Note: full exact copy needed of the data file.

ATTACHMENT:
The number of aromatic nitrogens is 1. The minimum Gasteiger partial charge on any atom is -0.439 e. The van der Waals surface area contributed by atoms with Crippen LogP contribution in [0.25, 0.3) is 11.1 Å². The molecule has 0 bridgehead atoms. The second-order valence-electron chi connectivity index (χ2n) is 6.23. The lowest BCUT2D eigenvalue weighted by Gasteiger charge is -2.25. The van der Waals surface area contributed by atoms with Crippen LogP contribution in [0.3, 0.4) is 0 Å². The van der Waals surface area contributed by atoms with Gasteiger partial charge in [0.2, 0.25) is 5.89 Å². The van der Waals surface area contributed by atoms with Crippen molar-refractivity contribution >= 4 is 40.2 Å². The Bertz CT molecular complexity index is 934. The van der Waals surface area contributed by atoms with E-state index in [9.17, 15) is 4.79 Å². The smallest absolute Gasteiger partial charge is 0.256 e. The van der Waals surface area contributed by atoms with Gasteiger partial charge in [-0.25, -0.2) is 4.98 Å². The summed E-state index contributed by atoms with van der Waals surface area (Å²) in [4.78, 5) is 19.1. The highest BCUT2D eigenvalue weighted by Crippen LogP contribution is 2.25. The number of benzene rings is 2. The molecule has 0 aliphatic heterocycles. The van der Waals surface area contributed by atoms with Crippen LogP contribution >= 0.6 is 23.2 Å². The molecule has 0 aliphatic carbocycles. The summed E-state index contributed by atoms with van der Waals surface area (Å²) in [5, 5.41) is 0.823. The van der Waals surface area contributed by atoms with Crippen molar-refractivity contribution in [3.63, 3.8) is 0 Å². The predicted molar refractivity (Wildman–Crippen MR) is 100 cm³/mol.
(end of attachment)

The number of aromatic nitrogens is 1. The minimum Gasteiger partial charge on any atom is -0.439 e. The van der Waals surface area contributed by atoms with Crippen LogP contribution in [0.25, 0.3) is 11.1 Å². The molecule has 0 bridgehead atoms. The second-order valence-electron chi connectivity index (χ2n) is 6.23. The lowest BCUT2D eigenvalue weighted by Gasteiger charge is -2.25. The van der Waals surface area contributed by atoms with Crippen LogP contribution in [0.3, 0.4) is 0 Å². The van der Waals surface area contributed by atoms with Gasteiger partial charge in [0.2, 0.25) is 5.89 Å². The van der Waals surface area contributed by atoms with Crippen molar-refractivity contribution >= 4 is 40.2 Å². The Bertz CT molecular complexity index is 934. The van der Waals surface area contributed by atoms with E-state index in [9.17, 15) is 4.79 Å². The smallest absolute Gasteiger partial charge is 0.256 e. The van der Waals surface area contributed by atoms with Gasteiger partial charge in [-0.25, -0.2) is 4.98 Å². The summed E-state index contributed by atoms with van der Waals surface area (Å²) in [4.78, 5) is 19.1. The highest BCUT2D eigenvalue weighted by Crippen LogP contribution is 2.25. The number of benzene rings is 2. The molecule has 0 aliphatic heterocycles. The van der Waals surface area contributed by atoms with Crippen LogP contribution >= 0.6 is 23.2 Å². The molecule has 0 aliphatic carbocycles. The summed E-state index contributed by atoms with van der Waals surface area (Å²) in [5, 5.41) is 0.823. The van der Waals surface area contributed by atoms with Crippen molar-refractivity contribution in [3.63, 3.8) is 0 Å². The predicted molar refractivity (Wildman–Crippen MR) is 100 cm³/mol.